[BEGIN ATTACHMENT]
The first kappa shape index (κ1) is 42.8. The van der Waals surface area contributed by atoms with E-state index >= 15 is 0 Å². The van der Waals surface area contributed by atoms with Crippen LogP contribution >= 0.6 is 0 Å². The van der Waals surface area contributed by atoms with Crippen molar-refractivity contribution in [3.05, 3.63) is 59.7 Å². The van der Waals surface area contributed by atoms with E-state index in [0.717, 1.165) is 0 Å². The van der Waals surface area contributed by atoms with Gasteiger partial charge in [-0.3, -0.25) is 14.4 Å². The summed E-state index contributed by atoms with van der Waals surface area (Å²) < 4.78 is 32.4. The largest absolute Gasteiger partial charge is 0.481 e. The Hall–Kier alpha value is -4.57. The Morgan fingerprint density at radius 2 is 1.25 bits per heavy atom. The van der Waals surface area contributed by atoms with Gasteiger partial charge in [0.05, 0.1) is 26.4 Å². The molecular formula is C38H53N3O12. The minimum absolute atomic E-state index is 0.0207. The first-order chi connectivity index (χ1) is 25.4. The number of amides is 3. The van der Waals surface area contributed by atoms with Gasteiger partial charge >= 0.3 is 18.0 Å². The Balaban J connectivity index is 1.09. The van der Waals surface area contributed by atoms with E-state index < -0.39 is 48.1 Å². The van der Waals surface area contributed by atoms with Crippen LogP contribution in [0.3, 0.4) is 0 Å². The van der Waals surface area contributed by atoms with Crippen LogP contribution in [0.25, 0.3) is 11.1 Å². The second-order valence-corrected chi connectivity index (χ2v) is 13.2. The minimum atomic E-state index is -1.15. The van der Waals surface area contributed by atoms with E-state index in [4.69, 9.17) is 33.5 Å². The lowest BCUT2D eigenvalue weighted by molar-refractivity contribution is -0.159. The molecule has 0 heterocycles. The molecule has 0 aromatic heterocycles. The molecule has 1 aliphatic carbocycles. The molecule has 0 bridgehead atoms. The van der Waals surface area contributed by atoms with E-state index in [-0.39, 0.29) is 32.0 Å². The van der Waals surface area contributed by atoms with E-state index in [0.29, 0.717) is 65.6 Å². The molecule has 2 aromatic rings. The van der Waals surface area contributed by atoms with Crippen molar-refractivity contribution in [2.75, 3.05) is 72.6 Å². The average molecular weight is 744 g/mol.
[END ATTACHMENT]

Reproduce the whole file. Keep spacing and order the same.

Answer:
The first kappa shape index (κ1) is 42.8. The van der Waals surface area contributed by atoms with E-state index >= 15 is 0 Å². The van der Waals surface area contributed by atoms with Crippen LogP contribution >= 0.6 is 0 Å². The van der Waals surface area contributed by atoms with Crippen molar-refractivity contribution in [3.05, 3.63) is 59.7 Å². The van der Waals surface area contributed by atoms with E-state index in [0.717, 1.165) is 0 Å². The van der Waals surface area contributed by atoms with Gasteiger partial charge in [-0.3, -0.25) is 14.4 Å². The summed E-state index contributed by atoms with van der Waals surface area (Å²) < 4.78 is 32.4. The largest absolute Gasteiger partial charge is 0.481 e. The Hall–Kier alpha value is -4.57. The Morgan fingerprint density at radius 2 is 1.25 bits per heavy atom. The van der Waals surface area contributed by atoms with Gasteiger partial charge in [0.05, 0.1) is 26.4 Å². The molecular formula is C38H53N3O12. The minimum absolute atomic E-state index is 0.0207. The first-order chi connectivity index (χ1) is 25.4. The number of amides is 3. The van der Waals surface area contributed by atoms with Gasteiger partial charge >= 0.3 is 18.0 Å². The Balaban J connectivity index is 1.09. The van der Waals surface area contributed by atoms with E-state index < -0.39 is 48.1 Å². The van der Waals surface area contributed by atoms with Crippen LogP contribution in [0.3, 0.4) is 0 Å². The van der Waals surface area contributed by atoms with Crippen LogP contribution in [0.25, 0.3) is 11.1 Å². The second-order valence-corrected chi connectivity index (χ2v) is 13.2. The minimum atomic E-state index is -1.15. The van der Waals surface area contributed by atoms with E-state index in [4.69, 9.17) is 33.5 Å². The lowest BCUT2D eigenvalue weighted by molar-refractivity contribution is -0.159. The molecule has 0 heterocycles. The molecule has 0 aromatic heterocycles. The molecule has 1 aliphatic carbocycles. The molecule has 0 bridgehead atoms. The van der Waals surface area contributed by atoms with E-state index in [-0.39, 0.29) is 32.0 Å². The van der Waals surface area contributed by atoms with E-state index in [0.29, 0.717) is 65.6 Å². The molecule has 2 aromatic rings. The van der Waals surface area contributed by atoms with Crippen molar-refractivity contribution in [2.75, 3.05) is 72.6 Å². The average molecular weight is 744 g/mol.